She chanced upon protein biochemistry during an internship when she was studying biology at the Technical University of Munich (TUM). It was in the laboratory of Professor Peter Walter at the University of California at San Francisco. “We looked at how proteins in the endoplasmic reticulum fold. I was immediately excited to be able to observe what’s happening inside a cell and how proteins and cell organelles interact,” Krahmer says. Such enthusiasm is reflected in further stages of her career. For example, during her doctoral thesis under Professor Tobias Walther of the Max Planck Institute of Biochemistry in Martinsried and the Yale School of Medicine, she addressed the question of how proteins bind to lipid droplets in cells and how the process is regulated.

As a postdoc in the Max Planck laboratory of Professor Matthias Mann, known the world over for his proteomics research, she achieved a special milestone: “By analyzing cell organelles of a fatty liver, we discovered that if too many lipids accumulate in the liver, the Golgi apparatus, which is important for secretion, fragments and binds to lipid droplets. That was a new finding, and it shows how strongly cell organelles are affected by external metabolic factors,” Krahmer says. “Previously, with microscopy, single proteins were studied separately in a cell. With proteomics, we can now detect all the proteins and their cellular localizations at the same time and under the same conditions. This enables us to identify such general effects more easily than by looking at individual proteins.”

Proteomics: the tactic for investigating metabolic processes

Krahmer’s junior research group is based at the Institute for Diabetes and Obesity (IDO) of Helmholtz Zentrum München. With her expertise in proteomics, she wants to investigate metabolic processes involved in the development of diabetes. “I have the feeling that relatively little in the way of proteomics is being applied in the field of diabetes research, and I think that that will open up whole new possibilities for us. I’m excited about what the field holds in store,” she says. Thanks to her proteomics knowhow, Krahmer is already a sought-after collaborator for other researchers at Helmholtz Zentrum München.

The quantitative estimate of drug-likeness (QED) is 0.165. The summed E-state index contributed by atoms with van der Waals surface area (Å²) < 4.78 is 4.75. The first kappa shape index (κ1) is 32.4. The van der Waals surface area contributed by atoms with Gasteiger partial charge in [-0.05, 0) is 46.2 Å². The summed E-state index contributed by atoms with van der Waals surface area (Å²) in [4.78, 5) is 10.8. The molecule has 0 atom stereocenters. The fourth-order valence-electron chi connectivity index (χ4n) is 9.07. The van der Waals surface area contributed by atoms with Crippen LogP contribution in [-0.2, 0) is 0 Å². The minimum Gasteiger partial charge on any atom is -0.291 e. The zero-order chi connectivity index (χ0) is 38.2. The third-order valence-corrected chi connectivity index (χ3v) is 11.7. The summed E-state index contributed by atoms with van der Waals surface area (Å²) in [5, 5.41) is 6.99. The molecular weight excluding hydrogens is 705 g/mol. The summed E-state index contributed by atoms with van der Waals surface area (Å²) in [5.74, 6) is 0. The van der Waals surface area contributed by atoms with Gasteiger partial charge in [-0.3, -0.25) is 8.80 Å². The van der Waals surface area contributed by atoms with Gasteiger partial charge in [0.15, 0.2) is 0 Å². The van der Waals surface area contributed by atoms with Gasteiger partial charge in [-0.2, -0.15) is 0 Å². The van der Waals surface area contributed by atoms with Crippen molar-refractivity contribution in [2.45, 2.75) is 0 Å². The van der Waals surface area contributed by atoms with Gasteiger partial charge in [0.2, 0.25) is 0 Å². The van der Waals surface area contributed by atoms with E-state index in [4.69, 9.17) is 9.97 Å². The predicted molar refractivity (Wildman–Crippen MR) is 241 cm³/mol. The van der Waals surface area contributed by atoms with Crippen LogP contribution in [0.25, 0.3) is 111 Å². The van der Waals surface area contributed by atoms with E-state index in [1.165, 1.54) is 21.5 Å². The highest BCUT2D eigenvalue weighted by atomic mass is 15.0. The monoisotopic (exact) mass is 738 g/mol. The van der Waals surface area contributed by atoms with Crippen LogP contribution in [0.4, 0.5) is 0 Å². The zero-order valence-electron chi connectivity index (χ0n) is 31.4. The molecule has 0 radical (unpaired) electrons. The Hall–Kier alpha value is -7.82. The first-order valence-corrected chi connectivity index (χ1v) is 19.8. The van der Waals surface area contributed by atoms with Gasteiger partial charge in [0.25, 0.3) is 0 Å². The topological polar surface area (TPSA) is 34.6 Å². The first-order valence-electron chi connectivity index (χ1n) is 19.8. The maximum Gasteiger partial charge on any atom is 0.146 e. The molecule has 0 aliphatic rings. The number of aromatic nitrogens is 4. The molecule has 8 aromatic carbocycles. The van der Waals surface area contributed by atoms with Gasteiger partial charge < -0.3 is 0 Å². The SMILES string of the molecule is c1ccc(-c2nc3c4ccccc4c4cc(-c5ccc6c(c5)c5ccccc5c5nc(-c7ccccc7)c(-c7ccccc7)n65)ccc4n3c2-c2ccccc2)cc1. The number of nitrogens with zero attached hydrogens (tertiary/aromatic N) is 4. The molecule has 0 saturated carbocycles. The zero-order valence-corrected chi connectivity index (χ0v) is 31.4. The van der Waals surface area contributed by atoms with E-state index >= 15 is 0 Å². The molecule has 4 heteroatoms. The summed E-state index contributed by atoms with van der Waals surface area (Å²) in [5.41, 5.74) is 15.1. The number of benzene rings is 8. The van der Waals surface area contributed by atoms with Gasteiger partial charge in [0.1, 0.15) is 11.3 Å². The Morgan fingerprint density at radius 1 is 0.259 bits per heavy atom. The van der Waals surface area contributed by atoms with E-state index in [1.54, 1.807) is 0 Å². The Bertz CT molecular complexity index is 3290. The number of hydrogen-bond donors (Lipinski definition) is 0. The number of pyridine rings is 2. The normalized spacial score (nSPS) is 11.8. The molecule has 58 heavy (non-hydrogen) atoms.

Krahmer showed herself to be open-minded and determined at an early age when she was the only girl on her neighbor’s soccer team. With her passion for soccer, as a teenager she even made it into the Bayernauswahl, a selection of top soccer talents from across Bavaria. Today, the mother of two still plays outdoor sports to counterbalance the mental work. She gets out and about as much as possible with her family to draw energy for the upcoming scientific challenges at Helmholtz Zentrum München.

* The Emmy Noether grant program of the German Research Foundation gives specially qualified junior scientists an opportunity to qualify for a university professorship over a period of six years by assuming responsibility for a junior research group. www.dfg.de

** Proteomics is the study of the proteome using biochemical methods. The proteome is the sum total of all proteins in a cell or a living animal at a defined time and under defined conditions. The proteome and the transcriptome are dynamic in that their qualitative and quantitative protein composition can change in response to shifting conditions (environmental factors, temperature, gene expression, drugs, etc.). Proteomics aims to catalog all the proteins in an organism and identify their functions.